On August 18, 2020, the Department of Labor released an “interim final rule with request for comments” on lifetime income illustrations, required by the Setting Every Community Up for Retirement Enhancement Act of 2019 (SECURE Act).
In this article we review the rule and some of the issues it may raise.
The rule in brief
The rule would require DC plan sponsors to annually provide participants and beneficiaries with both a single and a qualified joint and 100% survivor lifetime income illustration showing the annuity their account balance would “buy:”
Assuming that the lifetime income begins as of the last day of the statement period. DOL gives the following example: “if the benefit statement covers the period ending on December 31, 2025, the assumed annuity commencement date would be December 31, 2025.”
Assuming that the participant is age 67 (or her actual age if older) on the statement date.
Assuming the participant is married, and his spouse is the same age.
Using an interest rate equal to the 10-year constant maturity Treasury securities yield rate.
Using unisex mortality assumptions under Internal Revenue Code section 417.
The participant’s account balance is her total account balance without regard to any vesting provision and includes outstanding loans that are not in default.
In-plan annuities. Plans with in-plan annuities may generally use assumptions under the in-plan annuity contract. But deferred annuities purchased by participants through the plan would be subtracted from the participant’s account for purposes of the lifetime income calculation and disclosed separately.
Model disclosure. The rule provides model disclosure language that may be integrated into a sponsor’s current benefit statement template, and a “Model Benefit Statement Supplement” that may (alternatively) simply be added to the current statement.
Limitation on liability. If the sponsor uses the provided model language, then “[n]o plan fiduciary, plan sponsor, or other person shall have any liability under [ERISA Title I] solely by reason of providing the lifetime income stream equivalents described in [the rule].”
Additional lifetime income illustrations. Sponsors may provide additional illustrations, e.g., pursuant to interactive software that take into account projected contributions and earnings. The liability limitation would not be available for these additional illustrations. DOL is, however, seeking comments on whether it should issue guidance “clarifying the circumstances under which the provision of additional illustrations … may constitute the rendering of ‘investment advice’ or may, instead, constitute the rendering of ‘investment education’ under ERISA.”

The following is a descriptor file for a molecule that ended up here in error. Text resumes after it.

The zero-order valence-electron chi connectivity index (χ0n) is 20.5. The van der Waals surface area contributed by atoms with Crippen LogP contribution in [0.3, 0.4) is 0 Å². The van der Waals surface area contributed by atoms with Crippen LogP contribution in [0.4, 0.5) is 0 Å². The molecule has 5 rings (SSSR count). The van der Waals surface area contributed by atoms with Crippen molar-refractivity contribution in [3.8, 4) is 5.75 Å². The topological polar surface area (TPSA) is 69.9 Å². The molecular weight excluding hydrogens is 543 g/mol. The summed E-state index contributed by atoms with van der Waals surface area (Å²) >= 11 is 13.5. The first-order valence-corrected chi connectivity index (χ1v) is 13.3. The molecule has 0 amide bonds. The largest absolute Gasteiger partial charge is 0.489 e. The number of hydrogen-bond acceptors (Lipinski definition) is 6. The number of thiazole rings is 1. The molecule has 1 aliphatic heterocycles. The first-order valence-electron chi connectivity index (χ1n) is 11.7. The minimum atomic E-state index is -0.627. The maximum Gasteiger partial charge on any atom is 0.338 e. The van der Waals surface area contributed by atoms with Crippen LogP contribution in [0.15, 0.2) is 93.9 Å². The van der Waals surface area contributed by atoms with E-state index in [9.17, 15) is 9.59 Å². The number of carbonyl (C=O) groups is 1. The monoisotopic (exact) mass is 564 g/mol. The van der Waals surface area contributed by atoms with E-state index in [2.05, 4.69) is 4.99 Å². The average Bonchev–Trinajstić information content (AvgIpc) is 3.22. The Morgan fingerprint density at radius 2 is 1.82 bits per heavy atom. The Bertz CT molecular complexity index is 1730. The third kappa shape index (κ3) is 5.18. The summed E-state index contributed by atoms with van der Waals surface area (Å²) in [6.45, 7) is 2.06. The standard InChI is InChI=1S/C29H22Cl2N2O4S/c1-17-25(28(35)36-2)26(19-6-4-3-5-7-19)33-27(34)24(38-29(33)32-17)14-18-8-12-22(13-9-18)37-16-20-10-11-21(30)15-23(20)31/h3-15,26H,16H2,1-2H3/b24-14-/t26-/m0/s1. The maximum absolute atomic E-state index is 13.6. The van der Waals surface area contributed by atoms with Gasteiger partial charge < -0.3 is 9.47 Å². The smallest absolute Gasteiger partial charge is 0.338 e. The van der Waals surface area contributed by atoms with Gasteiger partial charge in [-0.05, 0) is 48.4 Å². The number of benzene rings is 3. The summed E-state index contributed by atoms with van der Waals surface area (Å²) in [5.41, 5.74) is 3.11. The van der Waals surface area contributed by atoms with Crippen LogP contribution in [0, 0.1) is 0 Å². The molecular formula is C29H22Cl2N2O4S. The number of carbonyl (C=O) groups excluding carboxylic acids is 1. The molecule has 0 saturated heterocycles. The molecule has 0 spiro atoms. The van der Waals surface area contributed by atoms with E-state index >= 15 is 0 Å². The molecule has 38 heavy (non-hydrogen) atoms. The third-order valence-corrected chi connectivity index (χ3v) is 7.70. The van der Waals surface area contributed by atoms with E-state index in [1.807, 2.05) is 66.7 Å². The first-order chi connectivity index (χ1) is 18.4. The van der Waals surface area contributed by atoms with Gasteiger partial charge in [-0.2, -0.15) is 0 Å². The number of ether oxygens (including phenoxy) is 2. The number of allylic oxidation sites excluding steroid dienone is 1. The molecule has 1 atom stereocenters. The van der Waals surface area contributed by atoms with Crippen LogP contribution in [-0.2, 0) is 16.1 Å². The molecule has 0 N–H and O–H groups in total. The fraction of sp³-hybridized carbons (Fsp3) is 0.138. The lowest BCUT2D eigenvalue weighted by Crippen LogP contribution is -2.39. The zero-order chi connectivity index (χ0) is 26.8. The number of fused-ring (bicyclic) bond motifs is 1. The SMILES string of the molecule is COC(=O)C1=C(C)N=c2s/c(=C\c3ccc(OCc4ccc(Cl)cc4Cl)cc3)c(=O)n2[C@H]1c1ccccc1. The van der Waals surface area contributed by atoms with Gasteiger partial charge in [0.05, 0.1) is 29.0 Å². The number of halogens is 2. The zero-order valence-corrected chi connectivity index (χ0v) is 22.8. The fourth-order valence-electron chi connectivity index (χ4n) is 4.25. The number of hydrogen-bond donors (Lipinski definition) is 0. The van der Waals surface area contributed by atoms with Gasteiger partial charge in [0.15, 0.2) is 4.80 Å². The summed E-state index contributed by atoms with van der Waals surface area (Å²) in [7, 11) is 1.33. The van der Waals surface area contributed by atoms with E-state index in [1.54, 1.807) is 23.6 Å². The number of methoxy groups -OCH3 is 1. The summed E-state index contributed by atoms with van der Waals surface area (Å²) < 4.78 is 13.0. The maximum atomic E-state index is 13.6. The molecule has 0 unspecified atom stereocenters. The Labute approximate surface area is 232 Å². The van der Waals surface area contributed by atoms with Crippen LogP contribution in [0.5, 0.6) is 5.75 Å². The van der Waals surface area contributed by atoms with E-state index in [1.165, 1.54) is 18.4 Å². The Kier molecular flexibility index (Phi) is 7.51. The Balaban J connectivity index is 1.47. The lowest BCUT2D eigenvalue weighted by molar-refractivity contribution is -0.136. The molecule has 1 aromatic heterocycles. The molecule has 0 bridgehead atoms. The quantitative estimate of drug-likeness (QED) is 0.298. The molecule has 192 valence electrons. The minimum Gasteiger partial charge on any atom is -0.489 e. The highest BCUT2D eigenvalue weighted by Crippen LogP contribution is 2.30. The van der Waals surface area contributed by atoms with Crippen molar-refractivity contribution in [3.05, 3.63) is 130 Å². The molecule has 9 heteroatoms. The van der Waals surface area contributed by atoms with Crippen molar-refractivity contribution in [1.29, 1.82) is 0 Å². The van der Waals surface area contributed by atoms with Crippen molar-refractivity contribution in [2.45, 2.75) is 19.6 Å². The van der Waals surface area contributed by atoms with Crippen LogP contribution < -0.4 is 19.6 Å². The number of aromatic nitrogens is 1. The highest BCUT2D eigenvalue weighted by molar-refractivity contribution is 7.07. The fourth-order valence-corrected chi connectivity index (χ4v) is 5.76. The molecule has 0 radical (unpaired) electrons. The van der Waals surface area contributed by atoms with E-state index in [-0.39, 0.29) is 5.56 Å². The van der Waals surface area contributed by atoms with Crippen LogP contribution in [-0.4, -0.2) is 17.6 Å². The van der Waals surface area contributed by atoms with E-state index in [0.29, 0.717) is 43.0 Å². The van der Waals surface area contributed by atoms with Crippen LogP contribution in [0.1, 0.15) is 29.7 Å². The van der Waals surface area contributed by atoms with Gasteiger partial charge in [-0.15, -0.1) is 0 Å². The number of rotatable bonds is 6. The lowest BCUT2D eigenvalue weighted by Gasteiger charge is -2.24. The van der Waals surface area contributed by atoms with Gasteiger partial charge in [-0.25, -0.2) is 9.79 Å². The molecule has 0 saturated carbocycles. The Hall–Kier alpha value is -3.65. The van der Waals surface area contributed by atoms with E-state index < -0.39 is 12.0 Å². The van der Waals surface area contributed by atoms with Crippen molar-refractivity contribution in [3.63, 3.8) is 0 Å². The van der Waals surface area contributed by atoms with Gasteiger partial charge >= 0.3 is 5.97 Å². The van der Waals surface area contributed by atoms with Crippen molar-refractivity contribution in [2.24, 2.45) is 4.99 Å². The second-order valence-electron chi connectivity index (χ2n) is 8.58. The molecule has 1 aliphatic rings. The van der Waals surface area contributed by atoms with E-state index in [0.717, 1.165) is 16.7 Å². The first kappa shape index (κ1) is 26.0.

Effective date. The rule is effective one year from publication in the Federal Register.
Interest rate assumption. The use of the 10-year Treasury rate is likely to provoke criticism as too low. DOL, in the preamble to the rule, argues that using it compensates for the absence of an “insurance load” in its assumptions. Critics are likely to argue that the 10-year Treasury rate is the wrong duration (life expectancy at age 67 is likely to be over 20 years), that it represents the wrong credit index (some sponsors are finding it is possible to settle liabilities at or near GAAP/corporate bond rates), and that the cash flows under a 10-year Treasury Note do not look like the cash flows under an annuity.
Assumption that the participant is age 67. While this assumption simplifies disclosure, most believe that a participant who is, e.g., age 40 will make some real return on her account balance over the next 27 years, which DOL’s assumption ignores. Thus, this assumption likely understates younger participants’ retirement income.
Need for relief with respect to non-model disclosures. DOL carving out a set of disclosures that are explicitly protected from ERISA fiduciary liability will (as DOL has anticipated) likely generate a call for clarification of the status of non-model lifetime income disclosures currently being made by plan sponsors.
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Since DOL began this project, in 2013, it has been controversial, and there are likely to be a number of comments suggesting significant changes.
Comments are due 60 days after publication in the Federal Register.
We will continue to follow this issue.